There's a traditionalist website that I look at every so often called Rorate Caeli where reaction to the pontiff has generally not been positive. Rorate Caeli has raised concerns about the Pope's more informal way of speaking off-the-cuff, and particularly about the Pope's apparent unconcern with liturgical beauty, beauty that traditionalists hold dear. Most of the site's criticisms of the Pope have been measured, but they have been direct.
While I am not a traditionalist, I do have a deep love of liturgy and am always moved by the beauty of the Tridentine mass. I understand the emphasis my traditionalist brothers and sisters place on the transformative power of beautiful liturgy, and I get their frustration when others don't share their concerns, particularly when one of those others appears to be the Pope.
My sense is that few non-traditionalist Catholics really understand their traditionalist brothers and sisters. When I take my students to a Tridentine mass on a field trip (which I do for my History of Christianity class), most experience this mass as foreign and boring, and are shocked when I tell them that there are a sizable group of people who very devoutly advocate for more widespread celebration of the mass in this way. And I've heard other Catholics summarily dismiss traditionalists as backwards.
In my last blog post, I wrote about the necessity of not marginalizing those with opinions and ideas different than our own, arguing that we must take seriously Pope Francis' exhortation that "It is everybody's church!" And Rorate Caeli yesterday published a post that shows Pope Francis once again demonstrating what acceptance of the other could look like.
Mario Palmaro, a traditionalist Italian Catholic who has been very critical of Pope Francis, received a phone call from Pope Francis on All Saints Day (November 1). It would appear that Pope Francis called Palmaro because Palmaro is gravely ill, and the Pope wanted him to know of his love. What is interesting to note is how Pope Francis responded to Palmaro when the latter brought up his criticism of the pontiff. Palmaro said the following (taken from the Rorate Caeli website):
Pope Francis told me that he was very close to me, having learned of my health condition, of my grave illness, and I clearly noticed his deep empathy, the attention for a person as such, beyond ideas and opinions, while I live through a time of trial and suffering.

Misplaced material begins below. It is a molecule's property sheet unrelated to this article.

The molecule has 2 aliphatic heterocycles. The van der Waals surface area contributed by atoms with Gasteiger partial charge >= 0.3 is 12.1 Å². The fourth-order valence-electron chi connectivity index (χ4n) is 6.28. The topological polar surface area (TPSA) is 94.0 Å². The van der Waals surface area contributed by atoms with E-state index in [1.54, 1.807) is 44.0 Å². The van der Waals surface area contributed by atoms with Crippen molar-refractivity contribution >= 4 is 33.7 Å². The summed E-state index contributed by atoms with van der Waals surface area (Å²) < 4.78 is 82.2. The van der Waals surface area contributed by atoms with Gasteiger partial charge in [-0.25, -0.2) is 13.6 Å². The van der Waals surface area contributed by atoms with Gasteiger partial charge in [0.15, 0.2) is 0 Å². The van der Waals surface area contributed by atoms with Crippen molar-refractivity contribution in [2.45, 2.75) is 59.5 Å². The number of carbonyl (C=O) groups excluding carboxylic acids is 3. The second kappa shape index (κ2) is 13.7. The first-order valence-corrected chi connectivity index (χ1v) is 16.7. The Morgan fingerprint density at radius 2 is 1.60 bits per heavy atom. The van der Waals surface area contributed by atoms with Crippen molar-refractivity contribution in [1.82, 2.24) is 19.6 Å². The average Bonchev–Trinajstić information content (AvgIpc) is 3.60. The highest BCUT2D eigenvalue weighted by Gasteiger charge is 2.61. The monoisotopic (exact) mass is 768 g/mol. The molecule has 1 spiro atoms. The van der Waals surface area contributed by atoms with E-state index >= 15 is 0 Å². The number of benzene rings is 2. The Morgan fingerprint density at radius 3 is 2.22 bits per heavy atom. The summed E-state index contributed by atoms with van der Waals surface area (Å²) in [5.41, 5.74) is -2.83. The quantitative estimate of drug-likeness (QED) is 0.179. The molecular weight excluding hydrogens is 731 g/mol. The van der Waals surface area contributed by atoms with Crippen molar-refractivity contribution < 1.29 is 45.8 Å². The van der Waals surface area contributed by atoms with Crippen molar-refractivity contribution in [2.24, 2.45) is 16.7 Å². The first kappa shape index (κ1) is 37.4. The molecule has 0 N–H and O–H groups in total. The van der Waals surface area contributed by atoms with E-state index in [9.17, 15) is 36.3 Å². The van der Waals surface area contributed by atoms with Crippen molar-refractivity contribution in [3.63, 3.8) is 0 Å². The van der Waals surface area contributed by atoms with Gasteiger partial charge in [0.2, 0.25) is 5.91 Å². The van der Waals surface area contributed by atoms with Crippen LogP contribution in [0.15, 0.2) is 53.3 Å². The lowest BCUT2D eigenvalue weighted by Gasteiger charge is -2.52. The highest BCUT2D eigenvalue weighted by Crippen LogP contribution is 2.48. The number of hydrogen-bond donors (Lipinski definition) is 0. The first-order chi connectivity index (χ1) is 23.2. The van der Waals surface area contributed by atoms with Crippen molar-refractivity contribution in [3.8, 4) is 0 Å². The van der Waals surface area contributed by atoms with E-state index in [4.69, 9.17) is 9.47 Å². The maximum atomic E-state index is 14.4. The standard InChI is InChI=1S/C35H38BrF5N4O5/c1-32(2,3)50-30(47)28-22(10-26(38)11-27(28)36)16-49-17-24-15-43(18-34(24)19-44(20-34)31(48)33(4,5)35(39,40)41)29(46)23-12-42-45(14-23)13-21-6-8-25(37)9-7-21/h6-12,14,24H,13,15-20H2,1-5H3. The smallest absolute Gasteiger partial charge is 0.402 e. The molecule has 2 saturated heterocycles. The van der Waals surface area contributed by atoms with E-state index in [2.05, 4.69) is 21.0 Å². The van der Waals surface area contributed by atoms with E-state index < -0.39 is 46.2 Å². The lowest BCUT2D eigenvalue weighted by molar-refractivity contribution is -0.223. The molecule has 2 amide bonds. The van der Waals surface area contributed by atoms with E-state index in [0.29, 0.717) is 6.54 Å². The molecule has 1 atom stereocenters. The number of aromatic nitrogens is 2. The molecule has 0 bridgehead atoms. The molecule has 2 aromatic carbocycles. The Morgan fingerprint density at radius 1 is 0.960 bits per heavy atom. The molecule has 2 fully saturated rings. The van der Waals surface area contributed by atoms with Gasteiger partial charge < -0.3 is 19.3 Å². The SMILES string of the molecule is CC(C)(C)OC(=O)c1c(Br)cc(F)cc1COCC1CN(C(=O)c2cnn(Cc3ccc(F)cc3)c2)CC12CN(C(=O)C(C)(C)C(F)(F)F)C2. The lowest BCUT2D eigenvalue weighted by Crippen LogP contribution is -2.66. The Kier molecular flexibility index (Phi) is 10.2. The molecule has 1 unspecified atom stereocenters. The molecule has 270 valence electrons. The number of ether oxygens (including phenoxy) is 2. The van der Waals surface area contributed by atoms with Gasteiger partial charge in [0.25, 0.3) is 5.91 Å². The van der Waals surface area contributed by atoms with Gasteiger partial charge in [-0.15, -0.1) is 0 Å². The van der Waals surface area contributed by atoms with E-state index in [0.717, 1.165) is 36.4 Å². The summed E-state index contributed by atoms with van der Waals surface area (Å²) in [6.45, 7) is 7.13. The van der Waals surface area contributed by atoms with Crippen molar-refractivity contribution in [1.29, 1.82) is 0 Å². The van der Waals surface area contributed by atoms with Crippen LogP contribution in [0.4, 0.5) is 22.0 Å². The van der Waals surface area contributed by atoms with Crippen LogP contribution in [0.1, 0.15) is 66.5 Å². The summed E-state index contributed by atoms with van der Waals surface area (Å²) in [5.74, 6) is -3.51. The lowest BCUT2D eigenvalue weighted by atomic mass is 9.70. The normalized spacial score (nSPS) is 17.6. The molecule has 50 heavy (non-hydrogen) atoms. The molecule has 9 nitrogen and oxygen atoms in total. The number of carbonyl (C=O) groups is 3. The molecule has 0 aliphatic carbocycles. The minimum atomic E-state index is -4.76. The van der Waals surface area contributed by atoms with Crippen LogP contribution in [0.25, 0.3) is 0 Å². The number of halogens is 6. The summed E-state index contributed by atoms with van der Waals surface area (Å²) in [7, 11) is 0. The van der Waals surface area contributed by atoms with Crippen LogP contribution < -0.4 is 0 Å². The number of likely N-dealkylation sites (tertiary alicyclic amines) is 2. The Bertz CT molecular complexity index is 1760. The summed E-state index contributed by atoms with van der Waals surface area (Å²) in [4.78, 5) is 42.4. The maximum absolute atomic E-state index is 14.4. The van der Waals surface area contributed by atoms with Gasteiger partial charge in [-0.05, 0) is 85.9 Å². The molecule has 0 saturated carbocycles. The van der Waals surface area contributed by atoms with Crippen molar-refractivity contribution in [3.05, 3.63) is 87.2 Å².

The last part is worth repeating. The Pope said "that he had understood that those criticisms had been made with love, and how important it had been for him to receive them." I noted in my last blog post that it is a temptation to all of us to want to find ways to silence those whose political and/or theological opinions differ from our own, but that to succumb to this temptation is to marginalize others who have a rightful place in the church. Pope Francis made it clear to Palmaro not only that he recognized that his criticisms were made in love, but that such criticism is essential within the church. He made it clear, in other words, that whether we agree with each other or not, we each need to allow the other to have a voice.I was astonished, amazed, above all moved: for me, as a Catholic, that which I was experiencing was one of the most beautiful experiences in my life. But I felt the duty to remind the Pope that I, together with Gnocchi, had expressed specific criticisms regarding his work, while I renewed my total fidelity [to him] as a son of the Church. The Pope almost did not let me finish the sentence, saying that he had understood that those criticisms had been made with love, and how important it had been for him to receive them. [These words] comforted me greatly.